NEW YORK (Reuters) - Some U.S. chief executives think it is time to pick interest rates off the floor, even as many of their peers campaign to maintain the status quo.
The Federal Reserve meets this week and the first rate rise in nearly a decade — albeit a small one — is on the table. Most businesses, including over 64 percent of those surveyed last week by the National Association of Manufacturers, think it is a bad idea. Many say the economy is still too shaky to risk it.
But not everyone feels that way, interviews with manufacturers representing a broad range of industries and regions, show.
Neal J. Keating, chief executive of Kaman Corp (KAMN.N) in Bloomfield, Connecticut, says “a measured” quarter point hike would be beneficial. He foresees no real impact on business investments from a modest hike, and his company would get a boost because higher rates would reduce pension liabilities that weigh down the balance sheet.
“It would actually remove some of the uncertainty” hovering over the economy, says Mr. Kaman, whose company sells $1.8 billion a year in aerospace and defense parts, including cockpits for Black Hawk helicopters and bomb fuses. When rates are low, the calculations of future returns decline. Many companies, including Kaman, faced underfunded plans in recent years.
Scott Wine is another contrarian, who says a rate rise would boost confidence that the economy is truly getting stronger.
“A nominal interest increase would signal that we’re on our way to normalization,” says the chief executive of Polaris Industries Inc (PII.N), a maker of outdoor sports equipment which employs 7,000 people worldwide. He notes that “a rising interest rate environment” is usually a signal that the economy is thriving.
This week’s two-day Fed meeting, which ends on Thursday, was once viewed as a likely moment for the central bank to raise rates for the first time since 2006, but expectations have diminished since a sharp slowdown in China has roiled global markets.
Advocates of a hike say what is holding the economy back is flaccid growth in demand and misguided policy from Washington, including allowing tax breaks that encouraged capital spending to expire at the end of 2014 and endless budget battles in Congress. None of those problems are being addressed by near-zero interest rates.
"Even with rates extremely low, you only invest when you see opportunities for growth," says Wine. (Graphic: Business Confidence:link.reuters.com/kug77v)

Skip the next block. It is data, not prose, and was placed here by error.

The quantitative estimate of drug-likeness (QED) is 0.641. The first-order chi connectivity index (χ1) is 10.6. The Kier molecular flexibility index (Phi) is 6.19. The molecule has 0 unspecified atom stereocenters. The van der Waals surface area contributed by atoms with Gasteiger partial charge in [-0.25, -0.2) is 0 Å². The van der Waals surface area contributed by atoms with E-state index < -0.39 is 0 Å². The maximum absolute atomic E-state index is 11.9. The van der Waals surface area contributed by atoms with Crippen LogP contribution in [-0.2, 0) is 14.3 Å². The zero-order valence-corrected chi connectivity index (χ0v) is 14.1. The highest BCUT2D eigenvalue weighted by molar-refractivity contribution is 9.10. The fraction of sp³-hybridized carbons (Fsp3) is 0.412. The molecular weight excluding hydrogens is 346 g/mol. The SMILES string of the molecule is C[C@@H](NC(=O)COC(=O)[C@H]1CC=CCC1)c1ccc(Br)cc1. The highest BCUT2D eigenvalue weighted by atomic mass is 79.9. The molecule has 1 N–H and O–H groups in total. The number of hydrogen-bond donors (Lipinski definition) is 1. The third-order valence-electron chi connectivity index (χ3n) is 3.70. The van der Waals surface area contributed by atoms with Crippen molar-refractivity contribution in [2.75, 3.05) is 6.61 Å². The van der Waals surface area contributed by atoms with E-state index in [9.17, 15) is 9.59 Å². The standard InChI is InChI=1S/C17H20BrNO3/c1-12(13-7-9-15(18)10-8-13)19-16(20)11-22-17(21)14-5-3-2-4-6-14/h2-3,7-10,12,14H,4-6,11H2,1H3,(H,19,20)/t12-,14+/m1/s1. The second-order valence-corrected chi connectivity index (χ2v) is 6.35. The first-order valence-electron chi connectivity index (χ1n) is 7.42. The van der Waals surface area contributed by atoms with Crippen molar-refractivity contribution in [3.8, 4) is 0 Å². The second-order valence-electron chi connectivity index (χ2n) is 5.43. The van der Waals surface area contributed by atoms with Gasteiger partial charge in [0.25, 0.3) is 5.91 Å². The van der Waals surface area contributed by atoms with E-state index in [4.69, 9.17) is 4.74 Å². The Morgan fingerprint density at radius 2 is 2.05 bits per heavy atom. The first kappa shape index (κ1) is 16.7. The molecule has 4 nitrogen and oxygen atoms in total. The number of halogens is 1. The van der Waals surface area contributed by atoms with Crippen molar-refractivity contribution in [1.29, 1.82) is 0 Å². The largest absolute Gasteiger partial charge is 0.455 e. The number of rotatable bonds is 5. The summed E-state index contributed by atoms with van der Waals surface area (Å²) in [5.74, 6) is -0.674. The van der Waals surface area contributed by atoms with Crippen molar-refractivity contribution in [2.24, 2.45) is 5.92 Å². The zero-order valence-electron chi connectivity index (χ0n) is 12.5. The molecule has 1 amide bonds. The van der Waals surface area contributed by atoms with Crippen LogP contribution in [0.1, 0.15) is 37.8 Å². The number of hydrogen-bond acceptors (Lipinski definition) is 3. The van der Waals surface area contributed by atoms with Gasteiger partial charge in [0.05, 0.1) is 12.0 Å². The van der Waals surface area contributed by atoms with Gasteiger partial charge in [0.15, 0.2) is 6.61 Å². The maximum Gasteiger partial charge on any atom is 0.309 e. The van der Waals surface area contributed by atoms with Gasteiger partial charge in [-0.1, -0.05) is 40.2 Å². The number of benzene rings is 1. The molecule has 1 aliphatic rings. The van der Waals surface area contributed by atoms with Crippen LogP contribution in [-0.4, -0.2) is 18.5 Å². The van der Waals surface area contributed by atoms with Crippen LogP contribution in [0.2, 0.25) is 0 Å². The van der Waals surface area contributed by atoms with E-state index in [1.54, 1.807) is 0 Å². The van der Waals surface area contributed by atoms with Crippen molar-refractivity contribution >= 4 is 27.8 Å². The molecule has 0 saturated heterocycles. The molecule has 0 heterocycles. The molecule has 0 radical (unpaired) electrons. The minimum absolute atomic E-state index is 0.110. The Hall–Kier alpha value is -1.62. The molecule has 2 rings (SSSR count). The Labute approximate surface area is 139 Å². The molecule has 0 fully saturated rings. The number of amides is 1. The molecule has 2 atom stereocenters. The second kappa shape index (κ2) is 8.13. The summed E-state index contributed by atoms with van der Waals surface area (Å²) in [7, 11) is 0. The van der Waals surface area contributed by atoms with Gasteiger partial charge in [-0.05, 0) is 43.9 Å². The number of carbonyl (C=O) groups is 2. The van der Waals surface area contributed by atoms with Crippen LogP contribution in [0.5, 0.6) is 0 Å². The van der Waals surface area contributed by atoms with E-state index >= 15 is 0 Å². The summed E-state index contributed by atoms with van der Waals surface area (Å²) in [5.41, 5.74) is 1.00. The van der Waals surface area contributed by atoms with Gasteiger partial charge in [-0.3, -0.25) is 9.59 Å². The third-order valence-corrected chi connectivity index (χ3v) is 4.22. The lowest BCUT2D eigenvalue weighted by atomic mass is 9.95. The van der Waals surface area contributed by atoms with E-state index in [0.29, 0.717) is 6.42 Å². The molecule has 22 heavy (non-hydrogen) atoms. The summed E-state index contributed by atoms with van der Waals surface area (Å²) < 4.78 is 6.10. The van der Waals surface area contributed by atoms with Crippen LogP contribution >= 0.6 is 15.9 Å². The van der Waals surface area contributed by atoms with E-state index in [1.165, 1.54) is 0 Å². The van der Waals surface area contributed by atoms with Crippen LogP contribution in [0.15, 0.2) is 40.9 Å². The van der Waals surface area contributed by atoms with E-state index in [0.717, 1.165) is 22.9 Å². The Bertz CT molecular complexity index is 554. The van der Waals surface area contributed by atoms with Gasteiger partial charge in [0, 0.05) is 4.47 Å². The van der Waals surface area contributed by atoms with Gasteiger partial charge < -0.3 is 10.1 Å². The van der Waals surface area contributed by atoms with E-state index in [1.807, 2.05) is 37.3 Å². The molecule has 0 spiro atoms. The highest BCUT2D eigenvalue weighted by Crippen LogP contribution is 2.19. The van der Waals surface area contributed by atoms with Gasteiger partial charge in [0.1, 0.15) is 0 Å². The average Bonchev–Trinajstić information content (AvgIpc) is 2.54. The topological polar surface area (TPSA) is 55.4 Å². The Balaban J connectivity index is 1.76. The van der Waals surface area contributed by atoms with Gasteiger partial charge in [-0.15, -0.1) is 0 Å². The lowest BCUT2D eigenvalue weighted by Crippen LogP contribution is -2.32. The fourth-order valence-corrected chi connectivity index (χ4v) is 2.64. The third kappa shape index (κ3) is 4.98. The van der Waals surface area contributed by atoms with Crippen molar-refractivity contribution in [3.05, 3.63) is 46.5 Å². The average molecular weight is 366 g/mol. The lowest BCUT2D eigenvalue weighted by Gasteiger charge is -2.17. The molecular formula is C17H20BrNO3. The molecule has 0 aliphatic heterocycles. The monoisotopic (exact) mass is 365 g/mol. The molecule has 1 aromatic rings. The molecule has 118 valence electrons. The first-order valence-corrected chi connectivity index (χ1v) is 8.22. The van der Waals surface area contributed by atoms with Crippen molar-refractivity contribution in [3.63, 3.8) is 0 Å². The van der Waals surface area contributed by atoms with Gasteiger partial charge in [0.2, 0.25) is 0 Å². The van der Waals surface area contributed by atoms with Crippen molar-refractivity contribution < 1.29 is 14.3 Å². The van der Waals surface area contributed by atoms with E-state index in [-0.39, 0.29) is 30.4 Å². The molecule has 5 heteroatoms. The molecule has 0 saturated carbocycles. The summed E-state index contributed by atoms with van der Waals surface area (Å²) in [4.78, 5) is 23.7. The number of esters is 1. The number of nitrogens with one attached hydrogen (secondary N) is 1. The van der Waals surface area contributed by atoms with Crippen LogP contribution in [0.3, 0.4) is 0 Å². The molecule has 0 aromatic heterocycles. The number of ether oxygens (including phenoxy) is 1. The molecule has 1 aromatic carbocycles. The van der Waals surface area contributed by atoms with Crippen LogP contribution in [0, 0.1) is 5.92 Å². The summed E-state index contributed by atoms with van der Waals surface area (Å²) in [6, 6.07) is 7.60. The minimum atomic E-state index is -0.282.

Some are more conflicted. Robert Stevenson, chief executive of Eastman Machine Co, a maker of industrial fabric cutting machines with 50 workers in Buffalo, New York, and 100 at a plant in China, says higher rates would almost certainly hurt exports, which account for half his business, so he is “not enthused” about the prospect of higher rates. Many manufacturers worry a boost in rates would attract foreign investors to buy dollars, pushing up the value of the U.S. currency.
“But as a citizen, I take a somewhat contrary position,” says Stevenson. “I think it’s a problem that there’s no savings in this country because there’s no point to save.”
The NAM survey released last week showed larger manufacturers were more likely to want the Fed to hold rates steady, while roughly equal shares of small, medium and large firms said they would like to see an increase.
When the Fed pushed rates near zero during the depths of the 2007-2009 recession, it wanted to stimulate business spending of all kinds. A number of studies have concluded that the central bank’s efforts staved off a deeper crisis. But business investment has been unimpressive: One broad measure of spending, which includes investments by businesses in structures as well as machines, less depreciation, has averaged only 2.7 percent of gross domestic product since 2010, down from the 4.9 percent average since 1980. (Graphic: link.reuters.com/pyh65w)
And there is no sign of an upswing. Duke University’s and CFO Magazine’s quarterly survey of U.S. chief financial officers last week showed they expect capital spending to increase only 2.4 percent over the next 12 months, down sharply from the 5.8 percent they expected in June.
Sluggish business spending is a likely culprit in the country’s slow productivity growth, and one reason Fed officials have downgraded their expectations for longer-term trend growth even as unemployment has fallen to just over 5 percent, half the recession levels.
It is not clear, however, why businesses are not spending. Some cite weak demand, others lingering overcapacity that has left factories with plenty of ways to boost output without buying new equipment or buildings.
“You go to zero interest rates when there’s a crisis and you’re trying to drive a dramatic change,” says Wine, the Polaris CEO. “But to hold onto it so long—it’s unhealthy.”
The volatile international environment has played a role too. Since the onset of the financial crisis in 2007, there have been a series of shocks, including the euro zone debt crisis, budget battles in the United States, and now the threat of an economic slump in China.
But just as super-low rates have not spurred business spending in this uncertain environment, a slight increase will not necessarily depress it, the contrarians say.
“Even if they make the move,” said Carl Laurino, chief financial officer of crane-maker Manitowoc Company Inc (MTW.N) in Manitowoc, Wisconsin, which had sales last year of $3.9 billion. “We’re still in a low interest rate environment, so it wouldn’t move the needle either way.”
Reporting By Timothy Aeppel; Additional reporting by Howard Schneider; Editing by Joseph White and Tomasz Janowski